I first used the jersey bin on a long ride the day after I got them in the mail. After about thirty kilometres I needed to check my location, so I pulled out my jersey binned phone to check my phone’s gps. It was covered in moisture from my sweat! I freaked a bit before I realised that the moisture was all on the outside of the jersey bin; the inside was as dry as when I first put the phone in. After I got home I took the phone out and put some coloured tissue paper inside of it and dunked it into a sink of washing up water. Not a drop got in. That settled it for me.
Provided you can seal the top of the jersey bin, I don’t think there should be any problem with water tightness, though I wouldn’t be immersing it unnecessarily just in case. That seal is quite solid, it has that extra channel in it that improves the water tightness. I’ve opened and closed it many dozens of times and it still feels tight. I must admit, though, that it takes a little bit of time to seal it properly, but it’s not that hard to do once you get used to it. The only issue I had with the seal was that it required two hands to open which had an effect on how quick I could get the phone out of the jersey bin to use it; I simply couldn’t use my phone while it was in the pouch. Did you have issues with phone usage?
Christopher: I also tried the tissue trick and had the JerseyBin out in the rain for a day and it was perfectly dry. I am also confident that the JerseyBin keeps out sweat and rain when sealed properly. I am not one for talking on the phone while riding so have tested my iPhone while stationary. I was surprised that it was easy to use the touch screen through the JerseyBin and that the audio was ok. One thing that is nice is that as the JerseyBins are quite stiff, they are better to hold and talk with compared to a ziplock bag. This is particularly true if it’s wet; you can leave the phone inside while using it.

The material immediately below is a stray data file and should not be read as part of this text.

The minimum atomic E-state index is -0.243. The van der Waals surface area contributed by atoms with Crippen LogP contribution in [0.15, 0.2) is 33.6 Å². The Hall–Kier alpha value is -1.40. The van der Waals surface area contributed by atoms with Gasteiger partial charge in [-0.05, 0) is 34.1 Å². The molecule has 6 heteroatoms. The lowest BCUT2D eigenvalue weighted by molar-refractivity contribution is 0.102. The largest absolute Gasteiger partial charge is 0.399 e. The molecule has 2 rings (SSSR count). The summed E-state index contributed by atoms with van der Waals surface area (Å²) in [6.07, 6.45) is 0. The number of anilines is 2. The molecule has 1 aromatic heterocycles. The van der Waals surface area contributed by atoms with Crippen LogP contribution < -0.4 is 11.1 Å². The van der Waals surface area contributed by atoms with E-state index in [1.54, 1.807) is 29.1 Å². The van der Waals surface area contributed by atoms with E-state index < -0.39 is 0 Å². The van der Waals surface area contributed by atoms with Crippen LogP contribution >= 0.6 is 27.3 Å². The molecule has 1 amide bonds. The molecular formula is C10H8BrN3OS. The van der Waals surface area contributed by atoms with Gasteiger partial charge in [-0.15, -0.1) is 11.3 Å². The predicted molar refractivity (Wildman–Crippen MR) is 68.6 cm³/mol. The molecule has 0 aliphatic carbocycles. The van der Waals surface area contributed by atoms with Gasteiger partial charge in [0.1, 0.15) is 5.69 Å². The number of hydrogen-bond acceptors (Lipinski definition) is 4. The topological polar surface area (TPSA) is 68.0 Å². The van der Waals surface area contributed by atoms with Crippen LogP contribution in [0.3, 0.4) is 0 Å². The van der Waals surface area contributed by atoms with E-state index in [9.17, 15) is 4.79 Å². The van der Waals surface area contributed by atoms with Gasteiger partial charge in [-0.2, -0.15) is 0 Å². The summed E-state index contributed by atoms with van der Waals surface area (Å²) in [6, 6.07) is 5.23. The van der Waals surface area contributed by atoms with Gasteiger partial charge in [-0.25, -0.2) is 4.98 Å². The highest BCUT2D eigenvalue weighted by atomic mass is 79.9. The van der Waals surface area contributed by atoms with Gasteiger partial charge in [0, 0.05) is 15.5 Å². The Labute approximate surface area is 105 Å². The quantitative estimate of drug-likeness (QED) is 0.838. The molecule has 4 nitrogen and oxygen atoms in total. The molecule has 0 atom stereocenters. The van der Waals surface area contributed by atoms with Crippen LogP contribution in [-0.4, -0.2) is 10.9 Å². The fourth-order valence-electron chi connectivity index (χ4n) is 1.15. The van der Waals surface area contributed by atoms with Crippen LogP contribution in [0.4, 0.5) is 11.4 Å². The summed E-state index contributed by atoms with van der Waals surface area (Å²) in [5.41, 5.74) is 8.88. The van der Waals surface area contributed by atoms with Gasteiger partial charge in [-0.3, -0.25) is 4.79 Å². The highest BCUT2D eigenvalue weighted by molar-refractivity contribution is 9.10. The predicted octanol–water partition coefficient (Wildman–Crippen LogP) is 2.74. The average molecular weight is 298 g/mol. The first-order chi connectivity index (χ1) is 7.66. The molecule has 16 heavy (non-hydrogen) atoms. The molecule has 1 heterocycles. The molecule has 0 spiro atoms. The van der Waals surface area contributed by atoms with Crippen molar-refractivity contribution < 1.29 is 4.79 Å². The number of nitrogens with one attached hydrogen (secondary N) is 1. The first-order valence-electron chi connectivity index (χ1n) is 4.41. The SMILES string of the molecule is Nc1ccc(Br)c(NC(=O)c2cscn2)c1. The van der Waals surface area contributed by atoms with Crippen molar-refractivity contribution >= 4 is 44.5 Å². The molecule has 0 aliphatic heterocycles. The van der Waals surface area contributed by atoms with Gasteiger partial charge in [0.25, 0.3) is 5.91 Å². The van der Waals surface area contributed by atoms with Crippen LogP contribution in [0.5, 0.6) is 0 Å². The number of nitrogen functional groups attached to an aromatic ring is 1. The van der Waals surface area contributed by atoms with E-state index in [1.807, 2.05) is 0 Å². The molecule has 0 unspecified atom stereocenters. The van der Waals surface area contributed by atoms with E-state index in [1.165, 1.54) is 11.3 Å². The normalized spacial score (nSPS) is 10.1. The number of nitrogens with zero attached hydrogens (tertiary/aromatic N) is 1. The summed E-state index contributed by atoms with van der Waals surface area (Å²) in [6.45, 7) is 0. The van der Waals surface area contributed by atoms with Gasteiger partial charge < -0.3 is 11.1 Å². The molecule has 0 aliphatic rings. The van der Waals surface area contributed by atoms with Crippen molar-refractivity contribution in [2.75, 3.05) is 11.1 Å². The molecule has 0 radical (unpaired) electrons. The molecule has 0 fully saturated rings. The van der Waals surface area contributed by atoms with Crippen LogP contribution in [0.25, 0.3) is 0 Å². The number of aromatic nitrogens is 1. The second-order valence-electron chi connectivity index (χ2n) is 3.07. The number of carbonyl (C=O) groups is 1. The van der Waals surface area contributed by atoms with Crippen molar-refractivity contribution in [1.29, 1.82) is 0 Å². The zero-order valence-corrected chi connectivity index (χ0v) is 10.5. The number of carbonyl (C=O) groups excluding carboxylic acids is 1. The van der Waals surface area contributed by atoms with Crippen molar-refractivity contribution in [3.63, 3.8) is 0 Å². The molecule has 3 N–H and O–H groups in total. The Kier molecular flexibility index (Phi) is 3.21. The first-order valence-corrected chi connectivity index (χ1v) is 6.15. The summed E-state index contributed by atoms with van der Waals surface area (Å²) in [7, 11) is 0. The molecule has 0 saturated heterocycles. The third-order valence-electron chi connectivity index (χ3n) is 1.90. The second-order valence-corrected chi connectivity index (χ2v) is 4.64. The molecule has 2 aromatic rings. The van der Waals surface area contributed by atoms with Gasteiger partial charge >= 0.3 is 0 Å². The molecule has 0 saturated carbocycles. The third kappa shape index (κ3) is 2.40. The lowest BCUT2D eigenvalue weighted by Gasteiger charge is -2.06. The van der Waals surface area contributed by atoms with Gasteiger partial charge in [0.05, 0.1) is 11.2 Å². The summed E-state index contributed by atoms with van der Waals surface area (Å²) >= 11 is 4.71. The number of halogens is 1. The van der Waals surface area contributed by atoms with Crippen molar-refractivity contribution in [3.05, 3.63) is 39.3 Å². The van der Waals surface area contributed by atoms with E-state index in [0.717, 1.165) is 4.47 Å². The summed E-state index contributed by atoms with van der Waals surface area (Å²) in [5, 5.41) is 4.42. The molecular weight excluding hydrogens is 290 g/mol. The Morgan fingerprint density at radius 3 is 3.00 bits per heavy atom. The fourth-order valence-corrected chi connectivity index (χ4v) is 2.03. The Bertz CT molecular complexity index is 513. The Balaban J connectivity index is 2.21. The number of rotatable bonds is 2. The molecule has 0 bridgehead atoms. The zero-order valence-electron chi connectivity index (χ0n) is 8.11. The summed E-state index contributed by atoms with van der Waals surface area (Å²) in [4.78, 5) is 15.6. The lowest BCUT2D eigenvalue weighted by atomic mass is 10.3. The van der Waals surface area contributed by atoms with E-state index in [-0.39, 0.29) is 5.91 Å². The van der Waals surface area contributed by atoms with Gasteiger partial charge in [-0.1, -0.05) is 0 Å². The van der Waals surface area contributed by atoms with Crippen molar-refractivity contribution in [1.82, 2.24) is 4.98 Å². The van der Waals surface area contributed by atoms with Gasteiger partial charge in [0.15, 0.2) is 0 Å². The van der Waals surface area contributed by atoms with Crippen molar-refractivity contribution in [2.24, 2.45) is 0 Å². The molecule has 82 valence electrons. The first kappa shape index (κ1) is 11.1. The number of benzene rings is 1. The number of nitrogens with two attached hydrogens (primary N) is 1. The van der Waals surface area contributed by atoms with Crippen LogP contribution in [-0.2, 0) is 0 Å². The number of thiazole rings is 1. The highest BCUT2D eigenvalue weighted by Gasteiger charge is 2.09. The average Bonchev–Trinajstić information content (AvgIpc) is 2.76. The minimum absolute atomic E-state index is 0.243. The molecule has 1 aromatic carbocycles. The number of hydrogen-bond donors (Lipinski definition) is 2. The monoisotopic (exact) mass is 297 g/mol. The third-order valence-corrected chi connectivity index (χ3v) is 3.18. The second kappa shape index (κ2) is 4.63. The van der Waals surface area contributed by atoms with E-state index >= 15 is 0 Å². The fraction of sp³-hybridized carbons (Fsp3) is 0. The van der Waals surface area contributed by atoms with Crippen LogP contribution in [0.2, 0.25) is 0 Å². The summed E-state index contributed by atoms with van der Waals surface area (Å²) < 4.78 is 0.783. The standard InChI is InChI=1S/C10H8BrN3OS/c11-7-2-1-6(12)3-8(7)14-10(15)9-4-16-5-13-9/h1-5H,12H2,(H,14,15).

I admit that on some of those really wet days I used JerseyBin for my phone while out and about, and not just on the bike.
The small version, the Mini Bin is a good fit for Smart Phones
David: Unfortunately, I have to be the fly in the ointment here and say that my phone simply didn’t work properly with the JerseyBin. I don’t have a smart phone, rather a normal Nokia phone, and I couldn’t get the buttons to press properly when it was in the jersey bin. I know the JerseyBin is quite thick compared to a ziplock bag, so I wasn’t expecting to be able to dial and text while using it, but I would have liked to take a call and to do that all I have to do is hit the big button in the middle of the phone. Sometimes I could, but most times I couldn’t.
As far a sound quality goes, it seemed functional, but since I needed to take the phone out of the JerseyBin to answer and finish the call, keeping it in there between those actions is pointless (apart from doing this experiment, of course).
Christopher: My overall impressions are positive, the Mini Bin is the one that would suit me and I like the clear rather than the frosty version as I can more easy see the screen on my iPhone. At $8.99 it is pricier than a pack of ziplock bags however is a purpose built so fits better and is stiffer and essentially becomes part of the equipment: helmet, gloves, sunnies and JerseyBin with the iphone, ID and some money inside. The expected lifespan could make it cheaper than ziplocks which are disposable and I tend to discard them after only a short time.
David: I concur. Even though the JerseyBin didn’t allow me to effectively use my particular phone, I still find it the best and safest way to carry my phone and a small selection of bits and pieces. I found it to be water and sweat proof and in the many hours I used it I didn’t notice any wearing of the plastic. Although I didn’t try dropping my phone while in the JerseyBin, I suspect it will offer a certain level of protection to the items inside of it. I fully intent to use the JerseyBins I have until they wear out (which should be quite a long time) and then I’ll buy more. Much better than a ziplock bag!
JerseyBins are distributed in Australian by Phoenix Brands and you can check their dealer list to see if your local bike shops has them in stock. The RRP for the Mini Bin, Trim Bin and Big Bin is $8.99 for the clear versions and $8.49 for the frosted plastic versions.